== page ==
Jay-Z’s Most Personal, Socially Aware Album

 

 

 

 

 

 

 

 

By Asani Shakur

“I can’t see them coming down my eyes, so I gotta make this song cry,” Jay-Z famously said in 2001 on his record, “Song Cry.” Now in 2017, Jay-Z is singing a different tune when he says, “I promised, I cried, I couldn’t hold [back my tears], I suck at love,” and, “Look, I apologize, often womanize. Took for my child to be born, see through a woman’s eyes.”

By now, you may have heard Jay-Z’s latest album titled 4:44, which dropped at midnight on June 30, 2017. What makes this album different from his last 12 albums is the clear evolution and vulnerability we hear in Shawn Carter. Hip-hop fans are used to hearing Jay’s trademark gumption-type swag flowing through the airwaves. However, on 4:44, Jay-Z’s maturity is displayed in each song — from public apologies to his wife (singer Beyonce) for his perfidious ways to messages of black economics and consciousness.

This is not Jay-Z’s most lyrical album, but it is arguably his most personal and socially aware album. He addresses topics like racism, credit, generational wealth, fatherhood, marriage, family, miscarriages, investments, real estate, social media and other topics. He goes from Jay-Z the rapper to Jay-Z the professor.

The spirit of Marcus Garvey can be felt on the 4:44 track “Legacy” when Jay-Z says, “We gon’ start a society within society. That’s major, just like the Negro League. There was a time America wouldn’t let us ball. Those times are now back.”

In 1892, 161 African Americans were lynched in America. In 2015, 258 unarmed African Americans were killed by the police in America. Racism is alive and well in 2017, from the bigotry of President Donald Trump, to the injustice of the verdict in the killing of Philando Castile, and the “blackballing” of 49ers former quarterback star Colin Kaepernick after he protested the national anthem by taking a knee as opposed to standing for the flag.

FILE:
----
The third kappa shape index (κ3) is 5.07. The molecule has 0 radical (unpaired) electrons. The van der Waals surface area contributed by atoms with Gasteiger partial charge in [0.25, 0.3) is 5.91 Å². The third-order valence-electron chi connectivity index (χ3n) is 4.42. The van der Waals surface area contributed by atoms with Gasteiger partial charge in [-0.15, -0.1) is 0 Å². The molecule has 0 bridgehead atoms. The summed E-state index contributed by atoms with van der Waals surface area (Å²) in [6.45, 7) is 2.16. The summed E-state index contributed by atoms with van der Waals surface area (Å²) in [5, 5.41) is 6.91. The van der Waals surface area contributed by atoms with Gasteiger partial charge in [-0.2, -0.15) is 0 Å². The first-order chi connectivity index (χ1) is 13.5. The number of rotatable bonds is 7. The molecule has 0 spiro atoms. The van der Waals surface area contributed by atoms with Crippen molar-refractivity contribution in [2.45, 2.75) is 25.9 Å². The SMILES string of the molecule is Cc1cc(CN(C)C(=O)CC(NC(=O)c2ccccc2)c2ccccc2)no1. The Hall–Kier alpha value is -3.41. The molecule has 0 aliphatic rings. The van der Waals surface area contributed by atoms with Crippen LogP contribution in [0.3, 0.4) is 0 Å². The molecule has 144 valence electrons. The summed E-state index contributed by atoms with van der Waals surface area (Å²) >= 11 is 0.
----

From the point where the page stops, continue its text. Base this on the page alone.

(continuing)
On the song “The Story of OJ,” Jay offers a reminder that no matter what your profession or wealth class, society will continue to view you as one thing.

“Light nigga, dark nigga, faux nigga, real nigga / Rich nigga, poor nigga, house nigga, field nigga…Still nigga,” he raps in the song’s chorus.

With songs like these, Jay is sending the message to his fans that he is well aware of the plight of black America.

What has been most discussed about 4:44 are Jay-Z’s admitted flaws as a husband and yet his undeniable love for his wife Beyonce. In hip-hop, rappers are often pompous when they talk about relations with women. It’s become normalized to be a womanizer with no shame, to use and abuse women and brag about it to homies, despite secretly maybe truly caring for a woman. The idea of openly expressing love and commitment to a woman is almost taboo for rappers.

But Jay’s status as being on the upper echelon of pop culture helps create dialogue on healthy relationships, as he accepts accountability and responsibility as husband and father Shawn Carter, and not the status-quo rapper Jay-Z.

Jay also accepts fault for his own propaganda and image on the track “Kill Jay-Z” with the lines, “What’s up Jay-Z? You know you owe the truth to all the youth that fell in love with Jay-Z. You got people you love you sold drugs to.”

Jay-Z’s 4:44 album is not trying to prescribe analgesic to the black community, nor does his self-reflection about his own flaws cause listeners to feel pathos. But his effort at black unity is refreshing. His willingness to share experiences of cheating and his business expertise, tied with black awareness, earns him the title of Professor Shawn Carter.

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